The Calvin Report: No contest as ultimate warrior tames beast

Bloodied and bandaged, Tuilagi triumphs over Bastareaud in heavyweight clash that highlights the modern game's obsession with collisions and brute force

The blood stained the left side of his shirt from neck to breast. His biceps bulged, his head was swathed in a bandage and his socks lolled around his ankles. Manu Tuilagi presented the image of a warrior and the Twickenham crowd duly fell at his feet.

Men like him populate the mythology of international rugby. They are tribal totems, symbols of virility, resilience and fortitude. Their reputation goes before them and reveals the character flaws of opponents in pivotal passages of play. Tuilagi scored the only try of another remorseless England performance.

It was another demonstration of the strength in depth that makes a first English Grand Slam for a decade a probability, rather than a possibility. He also won the game within the game.

Mathieu Bastareaud, a squat, brooding figure with the taut shoulders of a weightlifter, had been billed as his nemesis. So much for all the predictions and macho posturing.

The Toulon centre, supposedly Mike Tyson reincarnate, was closer in spirit to Audley Harrison. He failed to punch anywhere near his considerable weight and was substituted, without acclamation, seven minutes from the end.

The Beast was brushed aside contemptuously, and even upstaged by a moment of beauty from his partner Wesley Fofana, a man he could break in two and use as a toothpick. France were given a moment of hope by Fofana's frolic through a series of missed tackles, but ended the game in familiar disarray.

Size matters, these boys would give the Incredible Hulk an inferiority complex. They are a cross between gym bunnies and lab rats, hugely powerful creatures whose muscular frames are a testament to nuanced nutrition and the subtleties of sports science.

It was instructive, in the build-up to the most eagerly anticipated of Six Nations contests, to watch that timeless try by the French coach, Philippe Saint-André, against England at a pre-corporate Twickenham in 1991. The fluidity, imagination and sheer nerve of the move was mesmeric, but the body shape of the players was equally striking.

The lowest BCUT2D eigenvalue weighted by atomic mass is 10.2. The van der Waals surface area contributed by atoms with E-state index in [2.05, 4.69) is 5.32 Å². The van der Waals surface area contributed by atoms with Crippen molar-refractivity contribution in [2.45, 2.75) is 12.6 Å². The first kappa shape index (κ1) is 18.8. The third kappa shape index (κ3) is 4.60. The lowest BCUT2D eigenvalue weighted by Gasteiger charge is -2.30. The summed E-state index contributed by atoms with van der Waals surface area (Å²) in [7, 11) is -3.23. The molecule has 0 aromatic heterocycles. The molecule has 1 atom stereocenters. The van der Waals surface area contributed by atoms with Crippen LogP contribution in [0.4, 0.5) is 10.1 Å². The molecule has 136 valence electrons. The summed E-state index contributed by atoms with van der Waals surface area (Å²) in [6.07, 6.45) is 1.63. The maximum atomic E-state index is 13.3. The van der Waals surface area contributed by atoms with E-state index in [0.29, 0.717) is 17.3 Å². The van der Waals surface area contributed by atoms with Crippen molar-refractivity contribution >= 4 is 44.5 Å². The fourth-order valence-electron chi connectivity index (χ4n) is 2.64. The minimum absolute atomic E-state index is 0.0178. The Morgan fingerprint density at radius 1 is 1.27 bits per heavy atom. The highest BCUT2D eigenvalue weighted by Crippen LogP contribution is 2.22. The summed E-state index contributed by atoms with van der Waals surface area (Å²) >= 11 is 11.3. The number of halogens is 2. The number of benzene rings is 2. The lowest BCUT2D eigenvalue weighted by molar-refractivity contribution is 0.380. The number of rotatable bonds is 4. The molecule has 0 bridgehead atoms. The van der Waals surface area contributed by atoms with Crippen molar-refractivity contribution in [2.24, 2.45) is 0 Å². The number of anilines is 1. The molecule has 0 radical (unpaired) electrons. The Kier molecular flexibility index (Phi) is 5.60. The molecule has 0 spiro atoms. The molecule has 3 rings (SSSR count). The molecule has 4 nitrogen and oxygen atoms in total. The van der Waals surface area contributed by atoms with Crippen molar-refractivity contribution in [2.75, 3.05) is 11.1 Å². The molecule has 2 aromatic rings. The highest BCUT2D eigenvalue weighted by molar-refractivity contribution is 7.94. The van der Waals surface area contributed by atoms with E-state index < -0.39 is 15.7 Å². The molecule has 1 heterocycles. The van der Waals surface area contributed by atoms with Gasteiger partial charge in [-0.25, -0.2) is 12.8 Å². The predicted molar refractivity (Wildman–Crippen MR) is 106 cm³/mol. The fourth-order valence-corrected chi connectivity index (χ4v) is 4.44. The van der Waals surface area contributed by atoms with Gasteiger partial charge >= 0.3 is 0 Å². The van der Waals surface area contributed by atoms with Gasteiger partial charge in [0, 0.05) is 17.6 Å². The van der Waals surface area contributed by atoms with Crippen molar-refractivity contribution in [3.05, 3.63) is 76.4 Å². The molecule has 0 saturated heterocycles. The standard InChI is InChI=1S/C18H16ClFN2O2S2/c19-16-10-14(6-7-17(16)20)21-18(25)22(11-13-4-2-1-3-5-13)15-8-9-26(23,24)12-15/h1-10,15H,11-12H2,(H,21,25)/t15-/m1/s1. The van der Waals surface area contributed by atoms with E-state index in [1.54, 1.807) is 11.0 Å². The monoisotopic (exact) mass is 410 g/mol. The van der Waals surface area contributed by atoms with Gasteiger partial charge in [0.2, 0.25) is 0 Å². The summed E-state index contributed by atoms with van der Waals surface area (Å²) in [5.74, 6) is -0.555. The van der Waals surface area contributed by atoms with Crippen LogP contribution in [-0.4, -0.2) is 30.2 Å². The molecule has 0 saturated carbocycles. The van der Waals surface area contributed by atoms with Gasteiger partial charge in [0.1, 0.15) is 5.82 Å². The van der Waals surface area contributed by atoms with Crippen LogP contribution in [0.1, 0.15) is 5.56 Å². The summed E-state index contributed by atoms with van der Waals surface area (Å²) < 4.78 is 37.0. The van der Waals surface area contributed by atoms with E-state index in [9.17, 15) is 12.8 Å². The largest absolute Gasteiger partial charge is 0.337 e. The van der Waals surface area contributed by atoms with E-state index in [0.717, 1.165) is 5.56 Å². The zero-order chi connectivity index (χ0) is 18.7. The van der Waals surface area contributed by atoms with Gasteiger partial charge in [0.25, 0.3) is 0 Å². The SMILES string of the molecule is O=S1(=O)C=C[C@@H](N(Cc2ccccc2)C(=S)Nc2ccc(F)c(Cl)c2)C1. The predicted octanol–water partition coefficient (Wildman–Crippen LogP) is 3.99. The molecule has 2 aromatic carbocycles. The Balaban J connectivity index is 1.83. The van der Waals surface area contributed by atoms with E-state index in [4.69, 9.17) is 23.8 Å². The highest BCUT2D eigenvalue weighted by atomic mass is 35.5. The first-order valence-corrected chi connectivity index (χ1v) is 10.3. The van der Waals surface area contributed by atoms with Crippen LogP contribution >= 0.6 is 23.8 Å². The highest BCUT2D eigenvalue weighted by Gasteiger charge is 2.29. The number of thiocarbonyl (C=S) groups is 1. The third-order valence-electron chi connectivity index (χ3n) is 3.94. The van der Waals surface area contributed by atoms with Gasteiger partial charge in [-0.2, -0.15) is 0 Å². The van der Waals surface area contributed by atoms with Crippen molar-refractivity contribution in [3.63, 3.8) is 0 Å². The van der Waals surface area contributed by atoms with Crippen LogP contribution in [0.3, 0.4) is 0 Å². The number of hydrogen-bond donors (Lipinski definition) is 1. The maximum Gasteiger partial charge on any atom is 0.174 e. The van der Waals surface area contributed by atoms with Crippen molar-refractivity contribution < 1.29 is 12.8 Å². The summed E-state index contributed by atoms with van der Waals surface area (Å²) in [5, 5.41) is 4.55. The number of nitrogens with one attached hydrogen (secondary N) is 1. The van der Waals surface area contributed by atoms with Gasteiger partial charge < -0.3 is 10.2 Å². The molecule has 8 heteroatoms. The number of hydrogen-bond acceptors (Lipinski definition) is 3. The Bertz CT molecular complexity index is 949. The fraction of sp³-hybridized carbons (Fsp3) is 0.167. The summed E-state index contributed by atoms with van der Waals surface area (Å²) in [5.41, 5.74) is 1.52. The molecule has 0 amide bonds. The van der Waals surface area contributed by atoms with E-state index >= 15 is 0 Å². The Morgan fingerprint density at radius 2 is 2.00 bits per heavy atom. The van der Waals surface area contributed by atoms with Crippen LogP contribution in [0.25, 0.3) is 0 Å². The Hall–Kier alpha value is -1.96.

They were recognisable as normal human beings, strong and sinewy rather than the hulking, heavy-duty athletes on show yesterday. The 1990s featured lighthouses, rather than brick outhouses. Fitness and physical durability has already been identified as an area of potential advantage in the build-up to the 2015 World Cup.

There is no point in being coy about it. The collisions between behemoths like Tuilagi and Bastareaud generate an almost primeval excitement. The impact of human missiles, meeting in midfield, causes a collective intake of breath.

The crowd had to wait 22 minutes for its first trial of strength. There was a murmur of anticipation as spectators were two steps ahead of a move which climaxed with Tuilagi ploughing through Bastareaud and two other Frenchmen. A second run through the gain-line, legs pumping and eyes ablaze, was wasted.

The crowd were not impressed by the weakness which allowed France to eke out a narrow half-time lead, but growled their satisfaction as Tuilagi swooped, with surprising suppleness, to collect a low, bouncing ball some 40 metres from the French line. His acceleration was instant and decisive.

His domination of Bastareaud was completed when he bullocked through and over him a second time. The Frenchman was taken off immediately after conceding the penalty which enabled Toby Flood to make the game safe.

Twickenham is all the better for being annexed from the Nanny state. Its visitors imbibe a month's worth of alcoholic units in an afternoon and totter home replete, anaesthetised. The violence is theatrical and, since it is all reserved for the pitch, delivered by proxy. The thrill of combat is vicarious.

Yet there is a darker side to the game's thirst for individual confrontations, those bone-juddering, brain-shuddering hits. Concussion rates have been rising and the insecurities of professional sport mean some players are tempted to play down the consequences.

The Rugby Football Union, to their credit, seek to educate, especially at junior level. Coaching resources include guidance on potential concussion, with 10 symptoms and a series of questions to be asked of anyone who appears groggy.

These are: Which ground are we at? Which team are we playing today? Which half is it? Who are you marking? Which team scored last? Which team did we play last week? Did we win last week?

 



Victory, in sport can come at a forbidding price. American Football is convulsed by the long term implications of physical duress. Persistent head impacts increase the risk of a specific form of dementia, chronic traumatic encephalopathy (CTE). It can lead to other forms of dementia including Alzheimer's. Evidence from other physically challenging sports is accumulating.

In Australia tonight, a TV programme presented by the former Wallaby, Peter Fitzsimmons, will present evidence of widespread problems in Aussie Rules football and both rugby codes.

Doctors warn of the long-term damage inflicted by "sub-concussive impacts". These are the hits which sting and stun but don't knock the victim out. They are an occupational hazard for people like Tuilagi.

Truth be told, the blood yesterday, which seeped from his wound, was less dramatic than it looked. He had earned the right to live for the moment and took full advantage of it.

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